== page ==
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Process exclusions not working for MSSense.exe

Copper Contributor

I have an issue where builds often fail due to sharing violations caused by defender.

The sequence is:

  • link.exe (MS VC++) creates the exe file being built
  • MsSense.exe opens the exe file just built for scanning
  • mt.exe (MS VC++ manifest tool) is executed to embed a manifest in the exe being built
  • mt.exe fails to open the exe file due to a sharing violation.

I've confirmed with procmon that MsSense.exe is opening this exe file in between our link and manifest steps and causes the sharing violation.

 

I've tried adding process exclusions for link.exe and mt.exe with no change to the result. Also tried adding folder exclusions for the directory containing the source tree, also no help.

 

It appears that MsSense.exe is part of Advanced Threat Protection and that Defender exclusions do not apply to that. I've searched high and low for how to fix this problem with no luck.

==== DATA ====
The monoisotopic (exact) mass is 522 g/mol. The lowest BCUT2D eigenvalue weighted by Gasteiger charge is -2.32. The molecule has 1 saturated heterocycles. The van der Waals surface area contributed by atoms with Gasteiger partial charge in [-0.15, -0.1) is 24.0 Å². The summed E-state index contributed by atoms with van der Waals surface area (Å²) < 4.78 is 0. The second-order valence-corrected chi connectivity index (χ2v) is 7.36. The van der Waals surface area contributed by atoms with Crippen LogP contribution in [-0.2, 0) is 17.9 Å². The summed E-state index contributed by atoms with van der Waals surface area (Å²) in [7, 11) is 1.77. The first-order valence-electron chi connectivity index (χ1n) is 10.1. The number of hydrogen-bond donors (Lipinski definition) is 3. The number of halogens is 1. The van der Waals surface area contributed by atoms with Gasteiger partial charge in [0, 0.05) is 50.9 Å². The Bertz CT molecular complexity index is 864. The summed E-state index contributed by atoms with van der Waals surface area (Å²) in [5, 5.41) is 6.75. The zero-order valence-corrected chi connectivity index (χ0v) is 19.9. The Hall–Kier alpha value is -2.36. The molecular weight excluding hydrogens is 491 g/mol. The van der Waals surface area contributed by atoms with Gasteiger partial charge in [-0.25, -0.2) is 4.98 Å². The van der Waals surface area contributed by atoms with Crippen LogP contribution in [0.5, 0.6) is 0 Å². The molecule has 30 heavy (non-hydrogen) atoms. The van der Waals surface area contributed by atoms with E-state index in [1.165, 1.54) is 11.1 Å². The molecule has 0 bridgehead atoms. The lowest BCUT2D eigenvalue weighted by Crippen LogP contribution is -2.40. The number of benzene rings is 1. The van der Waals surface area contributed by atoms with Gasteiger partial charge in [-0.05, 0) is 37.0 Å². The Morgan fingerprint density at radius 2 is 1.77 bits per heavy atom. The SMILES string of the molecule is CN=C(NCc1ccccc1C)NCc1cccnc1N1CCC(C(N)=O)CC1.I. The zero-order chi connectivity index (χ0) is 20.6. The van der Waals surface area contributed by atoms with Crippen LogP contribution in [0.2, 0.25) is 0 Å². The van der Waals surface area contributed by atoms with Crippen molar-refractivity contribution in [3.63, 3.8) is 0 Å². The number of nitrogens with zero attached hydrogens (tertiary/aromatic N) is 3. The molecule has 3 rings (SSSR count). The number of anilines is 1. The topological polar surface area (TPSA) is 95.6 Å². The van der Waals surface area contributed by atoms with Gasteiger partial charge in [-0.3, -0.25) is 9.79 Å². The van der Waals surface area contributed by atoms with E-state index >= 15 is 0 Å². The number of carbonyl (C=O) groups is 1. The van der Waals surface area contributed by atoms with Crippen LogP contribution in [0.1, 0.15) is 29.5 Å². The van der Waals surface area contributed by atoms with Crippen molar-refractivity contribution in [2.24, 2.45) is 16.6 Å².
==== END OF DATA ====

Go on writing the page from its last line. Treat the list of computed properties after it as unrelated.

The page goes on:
Looking for ideas/pointers on how to add exceptions to ATP .

6 Replies

@pbarnz When i raised a support case on this only the product team can add exclusions for ATP. Its done for the whole tenant too and it took weeks before they finally added it.

 

Apparently there is update coming where we can add them ourselves but its still in preview (or so the engineer told me).

Same issue here. Our nightly builds are failing almost every day apparently for the same reason. In our case, it seems to fail randomly at different modules each day. Process Monitor also shows MsSense and from time to time MsMpEng accessing and locking some of the generated files.

@pbarnz 

 

We're facing the same issue in our company. We're seeing it more often on slower machines.

A colleague suggested to use MT_EXECUTE_DELAY=1000 environment variable.

Where should we set it? We also hvae the same issue
How are you setting your process exclusions?
I know in our case (using group policy) it turned out it was very picky about how we had the exclusions written.
You set the name to the full path to the executable you want to exclude, and then you set the data to "0". (we had no luck just using the executable by itself)

So when all is said and done, what populates into registry are REG_SZ keys where the name is the full path, and the data value shows 0. Been working for us for many months now.
Setting with just the exe file name, e.g. mt.exe. Part of the problem is this is all managed centrally by our IT and for a global/shared profile, it would be problematic to specify full paths. But they did put me in "troubleshooting mode" where I could add exceptions locally for a while, and adding the full paths made no difference. It appears that Advanced Threat Protection does not use these exclusions, it is managed separately.